US jobs and economic recovery policy: Let them take the money and run

This morning I received an email from American Rights at Work, a prominent online defender of US workers, inviting me to take action to protect US jobs:

$7 million. That’s how much America’s taxpayers gave Philips Global in stimulus funds to continue investing in U.S. manufacturing jobs. But Philips would rather take the money and run.

Philips is about to close one of its most profitable lighting plants, leaving 275 workers in Sparta, Tennessee, jobless and an entire community devastated.

Philips plans on shipping those jobs to Mexico, where the company knows it will find lower wages, little union organization, and almost no labor and environmental protections.

Today’s email provides a great opportunity to write about neoliberalism and Free Trade, one of the principal factors causing undocumented immigration (opens a PDF). Philips is a global company that’s permitted by the US government to both come into the country to set up business and to shut down shop and leave whenever it wants. Neoliberalism, or Free Trade, makes that possible. To neoliberals, it doesn’t matter that Philips received $7 million in tax payer money to invest in US jobs. And it doesn’t matter that the workers of their plant in Sparta, Tennessee have good, union-organized jobs. It’s much more important to Philips and neoliberals that in Mexico, Philips can find cheap labor and little environmental and labor protections.

And that’s what neoliberalism is all about: allowing the richest companies, managed by the world’s elite, to move their operations wherever in the world they can make the most money and have the most control. It paves the way for them to hop from country to country in search of lower wages and less regulation and gives them tools to threaten local, state and federal governments if they don’t get what they’re looking for.

Who are these neoliberals? Supporters of outsourcing, getting rid of unions, using tax-payer money to subsidize big business—sound like Republicans, right? Think again. While the Republican Party has been a major supporter of neoliberalism and Republican President Ronald Reagan set much of the neoliberal machine into motion, each president since, including Democrats Bill Clinton and President Obama, has supped up that machine. Most recently, President Obama has worked toward expanding the Free Trade deal with South Korea, despite widespread protest by South Korean farmers and ranchers who would be devastated by US imports of subsidized cattle and agricultural products. What’s more, the agreement allows investors to sue governments for negatively affecting their investments with things such as passing labor protection laws or blocking polluters.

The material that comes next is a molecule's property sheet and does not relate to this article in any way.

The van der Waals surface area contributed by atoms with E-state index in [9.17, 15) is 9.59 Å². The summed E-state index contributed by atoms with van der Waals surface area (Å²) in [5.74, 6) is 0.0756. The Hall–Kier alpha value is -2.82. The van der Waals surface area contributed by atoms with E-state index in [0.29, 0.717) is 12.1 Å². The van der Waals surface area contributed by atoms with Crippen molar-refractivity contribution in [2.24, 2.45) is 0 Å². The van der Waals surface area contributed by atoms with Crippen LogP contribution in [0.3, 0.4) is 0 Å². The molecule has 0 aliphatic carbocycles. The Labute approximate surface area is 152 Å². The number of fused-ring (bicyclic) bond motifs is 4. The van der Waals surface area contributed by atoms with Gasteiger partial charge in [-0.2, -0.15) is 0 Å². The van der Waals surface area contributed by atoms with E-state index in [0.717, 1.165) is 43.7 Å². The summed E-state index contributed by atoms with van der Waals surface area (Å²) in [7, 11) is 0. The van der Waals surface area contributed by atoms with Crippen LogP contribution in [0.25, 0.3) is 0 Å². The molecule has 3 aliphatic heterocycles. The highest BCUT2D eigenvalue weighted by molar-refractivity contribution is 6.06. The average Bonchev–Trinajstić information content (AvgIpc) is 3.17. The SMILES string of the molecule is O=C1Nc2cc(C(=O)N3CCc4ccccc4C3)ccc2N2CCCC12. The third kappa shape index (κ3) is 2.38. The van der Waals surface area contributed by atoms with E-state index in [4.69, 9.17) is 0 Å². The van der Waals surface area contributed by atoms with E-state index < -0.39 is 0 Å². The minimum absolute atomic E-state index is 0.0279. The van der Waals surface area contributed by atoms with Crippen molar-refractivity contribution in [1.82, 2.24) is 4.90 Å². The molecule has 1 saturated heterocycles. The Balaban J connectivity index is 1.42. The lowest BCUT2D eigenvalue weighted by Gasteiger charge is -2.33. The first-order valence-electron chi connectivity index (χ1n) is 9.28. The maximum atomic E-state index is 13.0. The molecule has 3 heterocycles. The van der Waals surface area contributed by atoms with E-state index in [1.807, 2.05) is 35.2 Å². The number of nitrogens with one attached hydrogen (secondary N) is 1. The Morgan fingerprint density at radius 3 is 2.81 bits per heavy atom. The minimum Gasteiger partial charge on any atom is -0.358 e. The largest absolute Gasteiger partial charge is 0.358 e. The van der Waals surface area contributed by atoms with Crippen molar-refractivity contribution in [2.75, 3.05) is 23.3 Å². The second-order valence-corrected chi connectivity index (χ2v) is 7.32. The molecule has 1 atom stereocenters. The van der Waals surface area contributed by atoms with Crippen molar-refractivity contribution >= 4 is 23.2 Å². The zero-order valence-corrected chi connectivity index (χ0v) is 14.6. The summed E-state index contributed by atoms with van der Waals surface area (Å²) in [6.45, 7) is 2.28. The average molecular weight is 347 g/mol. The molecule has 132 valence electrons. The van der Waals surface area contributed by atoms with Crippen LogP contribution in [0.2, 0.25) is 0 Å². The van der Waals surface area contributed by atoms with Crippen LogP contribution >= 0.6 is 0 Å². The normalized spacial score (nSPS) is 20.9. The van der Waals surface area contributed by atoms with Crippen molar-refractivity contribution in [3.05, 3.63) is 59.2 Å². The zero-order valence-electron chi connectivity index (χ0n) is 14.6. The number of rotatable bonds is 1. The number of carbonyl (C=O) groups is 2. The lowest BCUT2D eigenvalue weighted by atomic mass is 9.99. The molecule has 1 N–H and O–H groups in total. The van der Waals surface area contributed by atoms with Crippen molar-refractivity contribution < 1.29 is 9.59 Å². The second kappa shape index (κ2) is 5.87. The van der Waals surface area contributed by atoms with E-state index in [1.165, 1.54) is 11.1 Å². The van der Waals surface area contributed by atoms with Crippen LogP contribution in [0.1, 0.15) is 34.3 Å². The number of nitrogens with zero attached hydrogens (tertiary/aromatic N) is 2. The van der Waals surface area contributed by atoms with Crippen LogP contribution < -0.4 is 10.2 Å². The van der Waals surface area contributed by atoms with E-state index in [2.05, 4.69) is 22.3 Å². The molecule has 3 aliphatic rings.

No wonder Philip Global wants to transfer its Sparta, Tennessee plant to Mexico. Because of the Free Trade agreement between the US, Mexico and Canada (NAFTA), Philips knows that it’ll be guaranteed a business environment where what corporate investors say goes.

Both the Democratic and Republican Parties share culpability in the erosion of good jobs both here and abroad. And they both share the responsibility of ending neoliberalism and setting the nation back on the path that the labor and civil rights movements paved: the 8 hour work day, benefits, fair wages, environmental protections, and dignity and a voice on the job. But it’ll take a worker-led people’s movement, like the one cropping up in Wisconsin, to push our politicians to reverse their course on neoliberalism.

So for today, sign the petition to Philip Global and support Tennessee workers fighting for their jobs, and do whatever you can to support Wisconsin workers. And in the future keep supporting worker-led efforts to organize, build political power, and spread the awareness necessary to unplug the neoliberal machine.


2 responses to “US jobs and economic recovery policy: Let them take the money and run

  1. Jeffrey Binder

    As a born and raised American I do my best to buy goods made in the USA.
    I admit it’s getting harder even in the food market to find American made goods. While it gets harder and harder to buy American made due to Americans selling out for the all mighty dollar, I will continue to buy American goods when I can. So long Philips, you will never light my way again.

    • Glad to hear that Mr Binder! Buying American-made and especially local is definitely helpful. Also important is learning to organize and teaching others what you learn. Joining with local organizations to learn from them and creating an organization if you need to is one of the most powerful ways to build the movement to protect working people against undemocratic, corporate-directed economic policy. The more we learn and teach organizing, the better prepared we will be when the opportunity comes to influence policy and, in the long run, direct it.

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